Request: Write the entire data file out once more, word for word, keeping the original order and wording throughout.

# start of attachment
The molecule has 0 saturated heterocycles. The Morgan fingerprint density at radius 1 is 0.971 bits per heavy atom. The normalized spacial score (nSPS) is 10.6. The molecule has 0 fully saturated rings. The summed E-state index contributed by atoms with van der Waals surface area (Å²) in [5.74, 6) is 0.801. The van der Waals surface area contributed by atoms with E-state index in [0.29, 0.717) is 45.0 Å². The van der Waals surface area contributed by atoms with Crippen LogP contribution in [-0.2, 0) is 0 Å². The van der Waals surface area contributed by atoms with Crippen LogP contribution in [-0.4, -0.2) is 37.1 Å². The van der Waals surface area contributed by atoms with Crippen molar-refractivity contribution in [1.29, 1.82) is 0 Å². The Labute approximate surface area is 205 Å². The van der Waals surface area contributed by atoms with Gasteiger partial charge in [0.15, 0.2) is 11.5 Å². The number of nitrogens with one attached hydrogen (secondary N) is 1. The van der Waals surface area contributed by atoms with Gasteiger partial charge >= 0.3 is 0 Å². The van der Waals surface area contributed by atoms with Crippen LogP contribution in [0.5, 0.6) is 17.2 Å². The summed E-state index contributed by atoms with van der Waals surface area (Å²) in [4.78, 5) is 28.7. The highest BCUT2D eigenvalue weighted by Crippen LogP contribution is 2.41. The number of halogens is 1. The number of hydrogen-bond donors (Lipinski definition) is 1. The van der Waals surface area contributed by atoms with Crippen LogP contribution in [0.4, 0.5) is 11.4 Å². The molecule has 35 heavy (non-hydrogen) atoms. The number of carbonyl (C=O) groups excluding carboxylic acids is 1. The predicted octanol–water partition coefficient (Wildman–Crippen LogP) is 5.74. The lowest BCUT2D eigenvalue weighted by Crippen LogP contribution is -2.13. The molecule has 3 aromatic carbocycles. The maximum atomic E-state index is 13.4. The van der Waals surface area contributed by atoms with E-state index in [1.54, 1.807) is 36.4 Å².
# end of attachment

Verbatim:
The molecule has 0 saturated heterocycles. The Morgan fingerprint density at radius 1 is 0.971 bits per heavy atom. The normalized spacial score (nSPS) is 10.6. The molecule has 0 fully saturated rings. The summed E-state index contributed by atoms with van der Waals surface area (Å²) in [5.74, 6) is 0.801. The van der Waals surface area contributed by atoms with E-state index in [0.29, 0.717) is 45.0 Å². The van der Waals surface area contributed by atoms with Crippen LogP contribution in [-0.2, 0) is 0 Å². The van der Waals surface area contributed by atoms with Crippen LogP contribution in [-0.4, -0.2) is 37.1 Å². The van der Waals surface area contributed by atoms with Crippen molar-refractivity contribution in [1.29, 1.82) is 0 Å². The Labute approximate surface area is 205 Å². The van der Waals surface area contributed by atoms with Gasteiger partial charge in [0.15, 0.2) is 11.5 Å². The number of nitrogens with one attached hydrogen (secondary N) is 1. The van der Waals surface area contributed by atoms with Gasteiger partial charge >= 0.3 is 0 Å². The van der Waals surface area contributed by atoms with Crippen LogP contribution in [0.5, 0.6) is 17.2 Å². The summed E-state index contributed by atoms with van der Waals surface area (Å²) in [4.78, 5) is 28.7. The highest BCUT2D eigenvalue weighted by Crippen LogP contribution is 2.41. The number of halogens is 1. The number of hydrogen-bond donors (Lipinski definition) is 1. The van der Waals surface area contributed by atoms with Crippen LogP contribution in [0.4, 0.5) is 11.4 Å². The molecule has 35 heavy (non-hydrogen) atoms. The number of carbonyl (C=O) groups excluding carboxylic acids is 1. The predicted octanol–water partition coefficient (Wildman–Crippen LogP) is 5.74. The lowest BCUT2D eigenvalue weighted by Crippen LogP contribution is -2.13. The molecule has 3 aromatic carbocycles. The maximum atomic E-state index is 13.4. The van der Waals surface area contributed by atoms with E-state index in [1.54, 1.807) is 36.4 Å².